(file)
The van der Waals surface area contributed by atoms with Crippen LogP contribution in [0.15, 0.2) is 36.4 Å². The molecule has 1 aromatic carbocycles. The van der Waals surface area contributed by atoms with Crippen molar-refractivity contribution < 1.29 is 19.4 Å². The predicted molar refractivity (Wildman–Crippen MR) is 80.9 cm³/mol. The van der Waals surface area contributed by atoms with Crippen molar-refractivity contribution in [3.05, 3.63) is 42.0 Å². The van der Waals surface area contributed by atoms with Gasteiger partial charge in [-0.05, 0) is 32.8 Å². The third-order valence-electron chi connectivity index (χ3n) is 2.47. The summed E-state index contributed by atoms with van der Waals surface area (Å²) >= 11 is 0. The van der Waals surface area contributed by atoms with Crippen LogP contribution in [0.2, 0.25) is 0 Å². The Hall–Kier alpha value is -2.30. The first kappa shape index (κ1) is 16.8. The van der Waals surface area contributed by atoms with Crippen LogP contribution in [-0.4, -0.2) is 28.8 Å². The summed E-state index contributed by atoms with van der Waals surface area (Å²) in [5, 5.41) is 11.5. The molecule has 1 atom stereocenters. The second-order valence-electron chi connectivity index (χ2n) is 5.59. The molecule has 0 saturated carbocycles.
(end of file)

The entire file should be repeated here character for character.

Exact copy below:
The van der Waals surface area contributed by atoms with Crippen LogP contribution in [0.15, 0.2) is 36.4 Å². The molecule has 1 aromatic carbocycles. The van der Waals surface area contributed by atoms with Crippen molar-refractivity contribution < 1.29 is 19.4 Å². The predicted molar refractivity (Wildman–Crippen MR) is 80.9 cm³/mol. The van der Waals surface area contributed by atoms with Crippen molar-refractivity contribution in [3.05, 3.63) is 42.0 Å². The van der Waals surface area contributed by atoms with Gasteiger partial charge in [-0.05, 0) is 32.8 Å². The third-order valence-electron chi connectivity index (χ3n) is 2.47. The summed E-state index contributed by atoms with van der Waals surface area (Å²) >= 11 is 0. The van der Waals surface area contributed by atoms with Crippen LogP contribution in [0.2, 0.25) is 0 Å². The Hall–Kier alpha value is -2.30. The first kappa shape index (κ1) is 16.8. The van der Waals surface area contributed by atoms with Crippen LogP contribution in [-0.4, -0.2) is 28.8 Å². The summed E-state index contributed by atoms with van der Waals surface area (Å²) in [5, 5.41) is 11.5. The molecule has 1 atom stereocenters. The second-order valence-electron chi connectivity index (χ2n) is 5.59. The molecule has 0 saturated carbocycles.